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Tuesday, November 13, 2007

The Artists, Part 2 (originally published 3/01)

As we saw last week, filmmakers seem to have a particular affinity for painters, if the sheer number of films about painters is any indication. The recently released "Pollock," which depicts the life of American artist Jackson Pollock, is only the latest in a long line of screen biographies of noteworthy artists.

Movies featuring painters as main characters are by no means limited to actual historical figures, however. Some of the most intriguing artists to be found on the screen never lived at all. For a sampling of filmmakers' portraits of fictional artists, look for these titles on home video.

"Portrait of Jennie" (1948). One of the most underappreciated authors of fantasy fiction, to my mind, is Robert Nathan. He wrote, for example, the novel on which the delightful Christmas classic "The Bishop's Wife" (1947) and its remake, "The Preacher's Wife" (1996), are based. His short novel, "Portrait of Jennie," was adapted for the screen by producer David O. Selznick, who had also brought "Gone With the Wind" to the screen. Nathan's story required a much smaller canvas, but no less intensity of emotion. Joseph Cotten stars as Eben Adams, a painter who feels that his work has gone stale until he meets a fascinating young woman named Jennie, played by Jennifer Jones. After each encounter, however, she unaccountably vanishes, and each time Eben sees her she seems to have aged more than he has. Somehow Eben knows that he has found in this mysterious woman the inspiration he has lacked. He paints her portrait, but as time goes by he becomes increasingly convinced that Jennie is not of his world, not of his time. And yet he is in love with her.

"An American in Paris" (1951). In MGM's tribute to the music of George Gershwin, Gene Kelly sings and dances his way through the role of an American artist trying to make a living in Paris by selling his paintings. The going is rough until a wealthy patroness (Nina Foch) takes him under her wing. Her interest in him, however, is not limited to his artistic talent. She clearly has romantic designs on him, but he in turn has been smitten by a young French gamine (Leslie Caron). The highlight of the film is the ballet sequence, built around the Gershwin piece from which the film takes its name, which was designed to reflect the style of various painters, including Renoir, Van Gogh, and Toulouse-Lautrec.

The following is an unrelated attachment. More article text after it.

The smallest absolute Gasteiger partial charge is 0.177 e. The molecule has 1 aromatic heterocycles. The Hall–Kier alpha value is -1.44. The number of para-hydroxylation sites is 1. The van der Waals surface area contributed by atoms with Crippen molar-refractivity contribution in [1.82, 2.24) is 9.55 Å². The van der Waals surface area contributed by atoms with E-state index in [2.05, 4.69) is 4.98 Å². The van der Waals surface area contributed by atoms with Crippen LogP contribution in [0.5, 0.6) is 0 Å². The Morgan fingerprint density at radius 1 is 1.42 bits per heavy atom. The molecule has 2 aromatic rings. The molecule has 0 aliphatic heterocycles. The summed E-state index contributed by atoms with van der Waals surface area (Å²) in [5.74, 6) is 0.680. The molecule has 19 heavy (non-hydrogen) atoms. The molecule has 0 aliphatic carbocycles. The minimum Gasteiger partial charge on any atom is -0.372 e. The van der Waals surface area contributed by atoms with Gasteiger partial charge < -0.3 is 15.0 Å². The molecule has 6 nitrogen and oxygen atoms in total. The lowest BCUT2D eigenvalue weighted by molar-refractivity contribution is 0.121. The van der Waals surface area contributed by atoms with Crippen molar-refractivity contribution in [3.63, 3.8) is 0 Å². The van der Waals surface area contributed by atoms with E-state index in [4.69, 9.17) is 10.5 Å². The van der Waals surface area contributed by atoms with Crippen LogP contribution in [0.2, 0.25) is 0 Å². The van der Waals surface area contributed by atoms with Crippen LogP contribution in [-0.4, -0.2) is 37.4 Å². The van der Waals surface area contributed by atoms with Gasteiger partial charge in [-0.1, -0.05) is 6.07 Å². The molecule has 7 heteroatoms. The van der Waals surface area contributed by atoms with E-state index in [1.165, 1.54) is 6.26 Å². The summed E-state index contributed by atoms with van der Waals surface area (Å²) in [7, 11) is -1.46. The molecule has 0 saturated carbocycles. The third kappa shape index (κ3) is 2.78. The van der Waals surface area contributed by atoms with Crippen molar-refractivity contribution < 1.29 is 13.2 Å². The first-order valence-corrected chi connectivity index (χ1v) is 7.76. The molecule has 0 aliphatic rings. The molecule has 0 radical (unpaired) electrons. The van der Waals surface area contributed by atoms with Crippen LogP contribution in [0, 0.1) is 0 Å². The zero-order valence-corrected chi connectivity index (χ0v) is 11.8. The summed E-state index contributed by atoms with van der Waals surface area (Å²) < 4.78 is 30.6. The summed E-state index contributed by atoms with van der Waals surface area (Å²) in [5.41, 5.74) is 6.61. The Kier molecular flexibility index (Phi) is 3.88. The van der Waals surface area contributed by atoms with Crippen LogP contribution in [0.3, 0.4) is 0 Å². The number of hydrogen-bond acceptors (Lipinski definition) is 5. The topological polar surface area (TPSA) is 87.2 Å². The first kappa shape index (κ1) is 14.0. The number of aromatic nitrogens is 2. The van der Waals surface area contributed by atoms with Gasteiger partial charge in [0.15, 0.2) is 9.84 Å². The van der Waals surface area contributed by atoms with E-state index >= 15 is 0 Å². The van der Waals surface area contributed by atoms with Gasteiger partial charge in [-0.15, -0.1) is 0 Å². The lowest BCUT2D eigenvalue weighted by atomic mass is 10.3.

"The Horse's Mouth" (1958). In a tour-de-force performance, Alec Guinness portrays Gully Jimson, a brilliant but eccentric artist who will go to any length to pursue his work. Scripted by Guinness himself from a book by Joyce Carey, the film is enormously amusing, and yet it deals with a serious topic in that it dramatizes the antisocial aspects of the artistic life. It is this as much as anything that may account for society's ambivalence toward artists and why funding of the arts continues to be a contentious issue.

"The Hour of the Wolf" (1968). Ingmar Bergman's fascinating meditation on the wellspring of artistic inspiration is not generally mentioned among his masterpieces, but it should be. Max von Sydow and Liv Ullmann, two of Bergman's favorite actors, play an artist and his wife spending the summer on a secluded island. While there, each is troubled by disquieting visions. Artists must, of course, spend their lives courting such visions, but Bergman raises unsettling questions about the price that must be paid.

"La Belle Noiseuse" (1991). French filmmaker Jacques Rivette's loose adaptation of Balzac's "The Unknown Masterpiece" is based on a premise similar to that of "Portrait of Jennie." The main character is an artist who has lost his passion for his work until he meets a young woman who inspires him to take up the palette again. Rivette, however, focuses on the network of relationships that surround the creation of the painting, including the artist's wife and the model's lover, both of whom react with jealousy and suspicion.

I can't help feeling that fiction is a liberating factor in telling stories like these. It is said that Oliver Cromwell instructed his portrait artist to paint him accurately, "warts and all." There may be artists who would want their cinematic portraits created that way, but, since human flaws are the essence of drama, I imagine that creating fictional artists is, in the end, the safer way to go.

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